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Posts Tagged ‘writing’

In these past few years of my reading life, it has begun to occur to me that there are far too many words in the world. Paradoxically, I insist on adding more as I contemplate this idea. But there it is—the superfluity of words within nearly every book I open. So many pieces of writing must struggle to conform in length and quality of content, that they end up all sounding similar, repeating ideas, or fleshing out arguments that are already corpulent. Over-indulged. Excessive. Unnecessary, much like a convenience store on every other corner. I find myself skimming through books to find the meatiest tidbits. Why can’t we say much more with very much less? It seems to me that would be the most elegant way of getting a point across. I do want to throw my ideas out into the world, along with all the others; I don’t want to add to the glut of mediocrity that is contemporary literature. Not that I think that my ideas or expressions are in any way superior: I simply would like to find a short and poignant way of bringing them to the minds of others.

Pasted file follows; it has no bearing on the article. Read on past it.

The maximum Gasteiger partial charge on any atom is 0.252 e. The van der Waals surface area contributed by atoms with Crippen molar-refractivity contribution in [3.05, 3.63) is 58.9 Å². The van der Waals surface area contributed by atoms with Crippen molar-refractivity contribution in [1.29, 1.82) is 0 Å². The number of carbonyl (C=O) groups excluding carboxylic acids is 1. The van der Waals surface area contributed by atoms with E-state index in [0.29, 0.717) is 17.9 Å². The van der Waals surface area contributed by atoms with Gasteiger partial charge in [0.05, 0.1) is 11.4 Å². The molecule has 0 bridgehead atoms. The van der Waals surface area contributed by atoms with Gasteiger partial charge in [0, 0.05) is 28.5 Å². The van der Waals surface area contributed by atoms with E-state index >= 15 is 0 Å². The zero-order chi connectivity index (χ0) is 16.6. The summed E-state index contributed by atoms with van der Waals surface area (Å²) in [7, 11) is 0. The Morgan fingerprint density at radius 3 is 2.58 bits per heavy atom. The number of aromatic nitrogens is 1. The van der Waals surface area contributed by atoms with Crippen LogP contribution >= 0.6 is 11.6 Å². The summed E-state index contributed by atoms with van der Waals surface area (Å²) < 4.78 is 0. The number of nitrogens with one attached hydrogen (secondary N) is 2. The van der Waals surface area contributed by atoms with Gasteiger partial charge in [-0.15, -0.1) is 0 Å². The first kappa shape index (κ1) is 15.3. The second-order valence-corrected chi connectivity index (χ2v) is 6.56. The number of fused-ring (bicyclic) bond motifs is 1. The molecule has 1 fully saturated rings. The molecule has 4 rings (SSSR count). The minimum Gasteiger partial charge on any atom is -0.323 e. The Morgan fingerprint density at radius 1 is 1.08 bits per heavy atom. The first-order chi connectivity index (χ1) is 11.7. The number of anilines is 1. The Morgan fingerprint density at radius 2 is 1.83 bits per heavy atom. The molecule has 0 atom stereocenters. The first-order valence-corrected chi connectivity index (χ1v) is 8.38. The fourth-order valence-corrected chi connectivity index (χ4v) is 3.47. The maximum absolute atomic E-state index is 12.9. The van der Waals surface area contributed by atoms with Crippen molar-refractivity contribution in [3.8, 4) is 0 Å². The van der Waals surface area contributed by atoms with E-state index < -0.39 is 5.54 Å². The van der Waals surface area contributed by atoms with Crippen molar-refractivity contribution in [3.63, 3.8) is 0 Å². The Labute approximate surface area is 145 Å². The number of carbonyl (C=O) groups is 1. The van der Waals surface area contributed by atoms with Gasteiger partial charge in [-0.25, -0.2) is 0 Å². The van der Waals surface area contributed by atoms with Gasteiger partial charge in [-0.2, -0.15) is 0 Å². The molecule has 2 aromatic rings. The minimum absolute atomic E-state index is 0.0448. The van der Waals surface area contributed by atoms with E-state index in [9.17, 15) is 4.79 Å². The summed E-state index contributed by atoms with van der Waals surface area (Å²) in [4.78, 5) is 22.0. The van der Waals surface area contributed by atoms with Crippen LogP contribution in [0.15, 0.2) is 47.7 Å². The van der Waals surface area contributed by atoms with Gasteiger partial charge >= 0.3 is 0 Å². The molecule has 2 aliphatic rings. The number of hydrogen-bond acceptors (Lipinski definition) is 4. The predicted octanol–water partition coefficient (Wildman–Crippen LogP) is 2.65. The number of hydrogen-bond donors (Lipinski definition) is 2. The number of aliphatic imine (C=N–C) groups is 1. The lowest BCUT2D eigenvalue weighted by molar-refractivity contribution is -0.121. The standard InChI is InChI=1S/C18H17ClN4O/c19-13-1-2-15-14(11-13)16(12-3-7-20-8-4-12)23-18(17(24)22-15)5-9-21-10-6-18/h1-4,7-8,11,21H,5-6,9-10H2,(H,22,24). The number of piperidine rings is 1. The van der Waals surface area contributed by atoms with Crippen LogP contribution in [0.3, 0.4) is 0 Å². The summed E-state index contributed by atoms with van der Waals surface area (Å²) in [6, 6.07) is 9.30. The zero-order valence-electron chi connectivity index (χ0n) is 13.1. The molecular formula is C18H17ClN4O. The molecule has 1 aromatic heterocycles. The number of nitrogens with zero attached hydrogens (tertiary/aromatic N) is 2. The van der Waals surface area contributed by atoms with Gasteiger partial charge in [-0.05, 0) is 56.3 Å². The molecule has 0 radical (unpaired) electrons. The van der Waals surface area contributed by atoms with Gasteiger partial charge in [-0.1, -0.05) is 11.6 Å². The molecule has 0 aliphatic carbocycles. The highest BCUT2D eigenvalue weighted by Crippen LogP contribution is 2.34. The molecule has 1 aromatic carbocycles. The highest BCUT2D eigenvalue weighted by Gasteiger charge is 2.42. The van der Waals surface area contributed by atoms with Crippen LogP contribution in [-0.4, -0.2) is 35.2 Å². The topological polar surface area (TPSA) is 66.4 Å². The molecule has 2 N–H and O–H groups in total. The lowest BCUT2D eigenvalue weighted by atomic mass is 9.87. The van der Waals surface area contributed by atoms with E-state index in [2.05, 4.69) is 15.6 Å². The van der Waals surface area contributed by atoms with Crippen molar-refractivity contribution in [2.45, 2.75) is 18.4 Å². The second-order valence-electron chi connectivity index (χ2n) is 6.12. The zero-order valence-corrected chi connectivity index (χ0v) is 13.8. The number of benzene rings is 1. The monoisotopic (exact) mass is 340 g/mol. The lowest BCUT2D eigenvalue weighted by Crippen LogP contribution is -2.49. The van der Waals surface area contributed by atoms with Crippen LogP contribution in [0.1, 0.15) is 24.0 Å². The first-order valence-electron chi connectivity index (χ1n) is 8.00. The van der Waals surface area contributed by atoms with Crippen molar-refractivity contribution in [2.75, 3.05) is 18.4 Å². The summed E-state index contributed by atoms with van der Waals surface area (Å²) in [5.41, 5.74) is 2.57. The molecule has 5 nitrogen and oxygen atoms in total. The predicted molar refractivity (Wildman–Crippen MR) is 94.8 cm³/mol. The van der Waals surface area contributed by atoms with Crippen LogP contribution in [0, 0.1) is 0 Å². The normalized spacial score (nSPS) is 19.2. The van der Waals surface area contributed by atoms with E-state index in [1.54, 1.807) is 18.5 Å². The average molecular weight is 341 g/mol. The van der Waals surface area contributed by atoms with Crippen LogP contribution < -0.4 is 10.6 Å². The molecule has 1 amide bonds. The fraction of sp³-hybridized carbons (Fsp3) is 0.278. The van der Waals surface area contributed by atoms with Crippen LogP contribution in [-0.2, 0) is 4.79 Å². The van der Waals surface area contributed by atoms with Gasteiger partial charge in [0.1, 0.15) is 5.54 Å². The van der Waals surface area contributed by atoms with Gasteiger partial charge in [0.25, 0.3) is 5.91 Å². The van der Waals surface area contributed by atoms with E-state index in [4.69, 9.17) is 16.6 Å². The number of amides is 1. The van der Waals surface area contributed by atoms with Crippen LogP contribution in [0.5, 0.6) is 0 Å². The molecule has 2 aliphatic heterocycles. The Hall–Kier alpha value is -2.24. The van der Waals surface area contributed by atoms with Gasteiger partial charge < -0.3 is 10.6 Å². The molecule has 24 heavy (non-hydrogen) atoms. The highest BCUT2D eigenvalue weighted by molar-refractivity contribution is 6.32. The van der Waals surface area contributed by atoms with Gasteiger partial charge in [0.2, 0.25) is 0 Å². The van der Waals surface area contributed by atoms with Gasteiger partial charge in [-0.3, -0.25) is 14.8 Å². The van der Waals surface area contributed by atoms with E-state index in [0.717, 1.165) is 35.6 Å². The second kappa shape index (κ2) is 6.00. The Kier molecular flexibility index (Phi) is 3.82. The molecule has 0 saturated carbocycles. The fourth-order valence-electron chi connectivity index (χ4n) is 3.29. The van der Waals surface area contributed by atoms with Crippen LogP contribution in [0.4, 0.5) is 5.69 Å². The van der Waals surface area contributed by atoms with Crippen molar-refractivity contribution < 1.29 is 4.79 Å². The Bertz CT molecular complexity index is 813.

Poetry is a fantastic means of saying much with very little. But I am not confident that my poetry is, how do I say this—very good. And “poetry” is a word of such raging connotations, much like “vegan,” which can cause the average person to turn up their nose before they even give it a taste.

So how to reach an audience (it doesn’t have to be a large one) without blending in to the background before I even get a chance to speak? How can I get my words into other people’s heads?

Let’s try this: brevity; physicality; imagery.

I can combine short writing/poetry with craft and photography to create a visual conduit for my thoughts. The possibilities are staggering. In how many different ways can I leave a verbal mark on the physical world, document it, and then share it with anyone who might be interested to see? The physical nature might add gravity to the words I want to say. Elements of photography and imagery can add an element of mystery, by blurring out words, or adding context, etc. I really am excited to start this project. I feel as though it has so much potential. I can be serious or light-hearted. I can stretch my creativity within my chosen media. I can find clever ways to use new media to make an impression. I believe it was Jenny Holzer who created the truisms? I can emulate her style, using non-traditional ways to get people to look at my words, to remember them, to contemplate what they might mean.